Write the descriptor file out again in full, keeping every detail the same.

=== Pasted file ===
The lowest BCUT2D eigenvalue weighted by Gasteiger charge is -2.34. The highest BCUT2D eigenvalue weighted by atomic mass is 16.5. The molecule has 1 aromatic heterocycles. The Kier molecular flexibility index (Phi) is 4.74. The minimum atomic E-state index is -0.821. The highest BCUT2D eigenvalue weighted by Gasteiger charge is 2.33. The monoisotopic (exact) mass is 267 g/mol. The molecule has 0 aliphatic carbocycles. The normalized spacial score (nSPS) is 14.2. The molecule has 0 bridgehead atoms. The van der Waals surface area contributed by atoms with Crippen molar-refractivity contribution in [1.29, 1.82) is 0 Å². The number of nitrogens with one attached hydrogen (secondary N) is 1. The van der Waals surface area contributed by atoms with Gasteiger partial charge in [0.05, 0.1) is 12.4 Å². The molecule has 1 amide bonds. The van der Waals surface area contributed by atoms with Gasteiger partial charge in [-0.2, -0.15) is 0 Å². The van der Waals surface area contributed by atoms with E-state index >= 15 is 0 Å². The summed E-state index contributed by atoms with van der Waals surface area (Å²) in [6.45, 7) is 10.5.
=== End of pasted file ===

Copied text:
The lowest BCUT2D eigenvalue weighted by Gasteiger charge is -2.34. The highest BCUT2D eigenvalue weighted by atomic mass is 16.5. The molecule has 1 aromatic heterocycles. The Kier molecular flexibility index (Phi) is 4.74. The minimum atomic E-state index is -0.821. The highest BCUT2D eigenvalue weighted by Gasteiger charge is 2.33. The monoisotopic (exact) mass is 267 g/mol. The molecule has 0 aliphatic carbocycles. The normalized spacial score (nSPS) is 14.2. The molecule has 0 bridgehead atoms. The van der Waals surface area contributed by atoms with Crippen molar-refractivity contribution in [1.29, 1.82) is 0 Å². The number of nitrogens with one attached hydrogen (secondary N) is 1. The van der Waals surface area contributed by atoms with Gasteiger partial charge in [0.05, 0.1) is 12.4 Å². The molecule has 1 amide bonds. The van der Waals surface area contributed by atoms with Gasteiger partial charge in [-0.2, -0.15) is 0 Å². The van der Waals surface area contributed by atoms with E-state index >= 15 is 0 Å². The summed E-state index contributed by atoms with van der Waals surface area (Å²) in [6.45, 7) is 10.5.